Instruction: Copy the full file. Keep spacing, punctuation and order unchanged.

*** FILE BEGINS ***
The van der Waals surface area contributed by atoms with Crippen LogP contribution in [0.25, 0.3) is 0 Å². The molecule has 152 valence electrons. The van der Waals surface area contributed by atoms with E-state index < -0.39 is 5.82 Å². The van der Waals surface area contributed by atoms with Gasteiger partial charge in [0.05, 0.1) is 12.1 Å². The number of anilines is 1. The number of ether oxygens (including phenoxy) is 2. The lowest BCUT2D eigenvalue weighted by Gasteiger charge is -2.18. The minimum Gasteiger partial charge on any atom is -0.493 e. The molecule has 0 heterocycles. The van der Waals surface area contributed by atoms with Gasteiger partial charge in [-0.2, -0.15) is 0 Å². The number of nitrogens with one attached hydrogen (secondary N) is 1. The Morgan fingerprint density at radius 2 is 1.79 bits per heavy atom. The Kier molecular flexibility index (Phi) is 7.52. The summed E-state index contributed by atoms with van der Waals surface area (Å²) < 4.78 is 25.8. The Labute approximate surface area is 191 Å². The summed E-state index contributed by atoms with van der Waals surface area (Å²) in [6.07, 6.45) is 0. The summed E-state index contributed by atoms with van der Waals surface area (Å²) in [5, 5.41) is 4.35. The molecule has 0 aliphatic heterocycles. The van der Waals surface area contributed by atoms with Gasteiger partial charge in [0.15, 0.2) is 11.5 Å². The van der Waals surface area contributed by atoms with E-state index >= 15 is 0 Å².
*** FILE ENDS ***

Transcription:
The van der Waals surface area contributed by atoms with Crippen LogP contribution in [0.25, 0.3) is 0 Å². The molecule has 152 valence electrons. The van der Waals surface area contributed by atoms with E-state index < -0.39 is 5.82 Å². The van der Waals surface area contributed by atoms with Gasteiger partial charge in [0.05, 0.1) is 12.1 Å². The number of anilines is 1. The number of ether oxygens (including phenoxy) is 2. The lowest BCUT2D eigenvalue weighted by Gasteiger charge is -2.18. The minimum Gasteiger partial charge on any atom is -0.493 e. The molecule has 0 heterocycles. The van der Waals surface area contributed by atoms with Gasteiger partial charge in [-0.2, -0.15) is 0 Å². The number of nitrogens with one attached hydrogen (secondary N) is 1. The Morgan fingerprint density at radius 2 is 1.79 bits per heavy atom. The Kier molecular flexibility index (Phi) is 7.52. The summed E-state index contributed by atoms with van der Waals surface area (Å²) < 4.78 is 25.8. The Labute approximate surface area is 191 Å². The summed E-state index contributed by atoms with van der Waals surface area (Å²) in [6.07, 6.45) is 0. The summed E-state index contributed by atoms with van der Waals surface area (Å²) in [5, 5.41) is 4.35. The molecule has 0 aliphatic heterocycles. The van der Waals surface area contributed by atoms with Gasteiger partial charge in [0.15, 0.2) is 11.5 Å². The van der Waals surface area contributed by atoms with E-state index >= 15 is 0 Å².